My experience with them for business banking has been if anything, even worse. Every time we asked for things like a Line of Credit, we were refused – in part, as far as I understood it, because they needed  Jeff and I as co-owners to co-sign for it, and so it was based on our credit rating. But our credit rating was suspect because we were business owners of a company that was looking for credit. What??? And it seemed like every time we needed them to help us, by quickly clearing a cheque, or whatnot, they couldn’t.  And despite being heavy bankers, we could not get a personal banker assigned to our account. We eventually switched to HSBC, in part because we were immediately assigned us a banker to look out for us – who has, simply by helping us get a better US exchange, likely saved us thousands of dollars. But is also a single person we can call and ask business-banking questions to. And who gave us a line of credit, without issue, quickly. And as anyone else who runs a small business knows, having a line of credit is one of those essentials for doing business. I have friends who run a local small business, who also bank at VanCity. According to them, they weren’t able to get a line of credit with VanCity until they met, and became friendly with the CEO of VanCity at a conference, and all of sudden doors opened for them. That shouldn’t have to happen.

Leah and I opened a BMO account also to have a joint account, and also because my parents banked there, and I’m lucky enough to have parents who were able to help me with a down-payment on my house – and because it was going to be so tricky with VanCity for my parents in Toronto to transfer me money, it was simply easier to open an account at BMO. But dealing with BMO has been so much less painful than dealing with VanCity, the chances of me talking to BMO next time I want something are pretty high. When I next buy RRSPs, I doubt it’ll be VanCity. Or when I next buy a car & want a car loan. Or line of credit. Or want investment advice. So why do I stick with VanCity? Particularly when I look at their community involvement, it seems to have dropped to the same level of tokenism as the big banks, so why should I stay?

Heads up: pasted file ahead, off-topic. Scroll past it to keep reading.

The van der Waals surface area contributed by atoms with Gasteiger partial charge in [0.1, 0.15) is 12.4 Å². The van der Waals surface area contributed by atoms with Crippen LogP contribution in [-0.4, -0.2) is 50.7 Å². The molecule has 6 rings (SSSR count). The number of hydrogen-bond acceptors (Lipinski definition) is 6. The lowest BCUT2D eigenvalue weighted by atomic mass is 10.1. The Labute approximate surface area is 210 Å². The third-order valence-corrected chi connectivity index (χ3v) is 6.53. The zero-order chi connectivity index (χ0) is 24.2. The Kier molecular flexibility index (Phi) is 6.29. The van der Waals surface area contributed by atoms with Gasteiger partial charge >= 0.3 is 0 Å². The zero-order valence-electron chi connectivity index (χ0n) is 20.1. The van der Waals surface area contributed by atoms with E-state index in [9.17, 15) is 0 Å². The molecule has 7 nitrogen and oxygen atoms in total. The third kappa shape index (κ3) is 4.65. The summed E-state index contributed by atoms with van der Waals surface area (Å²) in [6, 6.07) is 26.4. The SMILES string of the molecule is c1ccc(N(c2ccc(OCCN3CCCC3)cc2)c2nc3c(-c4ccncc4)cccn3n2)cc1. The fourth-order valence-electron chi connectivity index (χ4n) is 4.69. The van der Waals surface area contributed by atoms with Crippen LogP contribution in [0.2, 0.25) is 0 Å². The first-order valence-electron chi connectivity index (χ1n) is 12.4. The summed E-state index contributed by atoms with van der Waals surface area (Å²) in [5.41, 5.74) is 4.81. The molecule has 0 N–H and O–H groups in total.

Here’s what I want in my bank. I want to have a person with a name & phone number & email to whom I can ask questions. Who’ll review my info at least once a quarter and suggest things – new investments, or more optimal account packages, or suggest an RRSP loan, or whatever. Ideally, I’d like a bank that I could also do my business banking with that seems to actually understand how my small business works and is willing to work with us to find solutions. Maybe I am asking for the sky, but I don’t feel like I am. I feel like I’m asking for something quite reasonable, but maybe not.  But I do think that I might be done with VanCity. I’d love to be wrong. I want to love VanCity again, but at the moment, I just don’t see that happening.